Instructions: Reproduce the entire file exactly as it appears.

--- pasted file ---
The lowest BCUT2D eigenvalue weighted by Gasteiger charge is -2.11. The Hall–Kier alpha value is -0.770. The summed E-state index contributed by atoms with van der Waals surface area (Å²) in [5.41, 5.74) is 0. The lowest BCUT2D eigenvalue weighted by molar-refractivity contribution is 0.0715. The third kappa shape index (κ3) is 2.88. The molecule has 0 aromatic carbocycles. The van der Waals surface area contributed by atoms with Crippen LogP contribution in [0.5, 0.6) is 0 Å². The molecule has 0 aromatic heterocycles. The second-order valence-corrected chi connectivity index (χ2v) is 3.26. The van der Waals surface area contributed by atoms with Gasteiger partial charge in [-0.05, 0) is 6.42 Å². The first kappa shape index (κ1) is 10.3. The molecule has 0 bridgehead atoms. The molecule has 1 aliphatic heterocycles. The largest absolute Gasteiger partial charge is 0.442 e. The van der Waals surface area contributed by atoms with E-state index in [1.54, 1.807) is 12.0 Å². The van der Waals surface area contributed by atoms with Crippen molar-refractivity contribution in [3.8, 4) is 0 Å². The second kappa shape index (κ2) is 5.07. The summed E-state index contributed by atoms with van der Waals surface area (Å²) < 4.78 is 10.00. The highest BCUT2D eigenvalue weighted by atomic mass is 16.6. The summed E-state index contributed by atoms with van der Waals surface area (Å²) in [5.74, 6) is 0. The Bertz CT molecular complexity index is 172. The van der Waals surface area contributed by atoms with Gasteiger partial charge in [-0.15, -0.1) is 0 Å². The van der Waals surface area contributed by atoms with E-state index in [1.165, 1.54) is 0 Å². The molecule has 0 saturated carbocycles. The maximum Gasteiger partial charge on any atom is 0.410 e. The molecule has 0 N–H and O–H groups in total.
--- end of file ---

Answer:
The lowest BCUT2D eigenvalue weighted by Gasteiger charge is -2.11. The Hall–Kier alpha value is -0.770. The summed E-state index contributed by atoms with van der Waals surface area (Å²) in [5.41, 5.74) is 0. The lowest BCUT2D eigenvalue weighted by molar-refractivity contribution is 0.0715. The third kappa shape index (κ3) is 2.88. The molecule has 0 aromatic carbocycles. The van der Waals surface area contributed by atoms with Crippen LogP contribution in [0.5, 0.6) is 0 Å². The molecule has 0 aromatic heterocycles. The second-order valence-corrected chi connectivity index (χ2v) is 3.26. The van der Waals surface area contributed by atoms with Gasteiger partial charge in [-0.05, 0) is 6.42 Å². The first kappa shape index (κ1) is 10.3. The molecule has 0 bridgehead atoms. The molecule has 1 aliphatic heterocycles. The largest absolute Gasteiger partial charge is 0.442 e. The van der Waals surface area contributed by atoms with E-state index in [1.54, 1.807) is 12.0 Å². The van der Waals surface area contributed by atoms with Crippen molar-refractivity contribution in [3.8, 4) is 0 Å². The second kappa shape index (κ2) is 5.07. The summed E-state index contributed by atoms with van der Waals surface area (Å²) < 4.78 is 10.00. The highest BCUT2D eigenvalue weighted by atomic mass is 16.6. The summed E-state index contributed by atoms with van der Waals surface area (Å²) in [5.74, 6) is 0. The Bertz CT molecular complexity index is 172. The van der Waals surface area contributed by atoms with Gasteiger partial charge in [-0.15, -0.1) is 0 Å². The van der Waals surface area contributed by atoms with E-state index in [1.165, 1.54) is 0 Å². The molecule has 0 saturated carbocycles. The maximum Gasteiger partial charge on any atom is 0.410 e. The molecule has 0 N–H and O–H groups in total.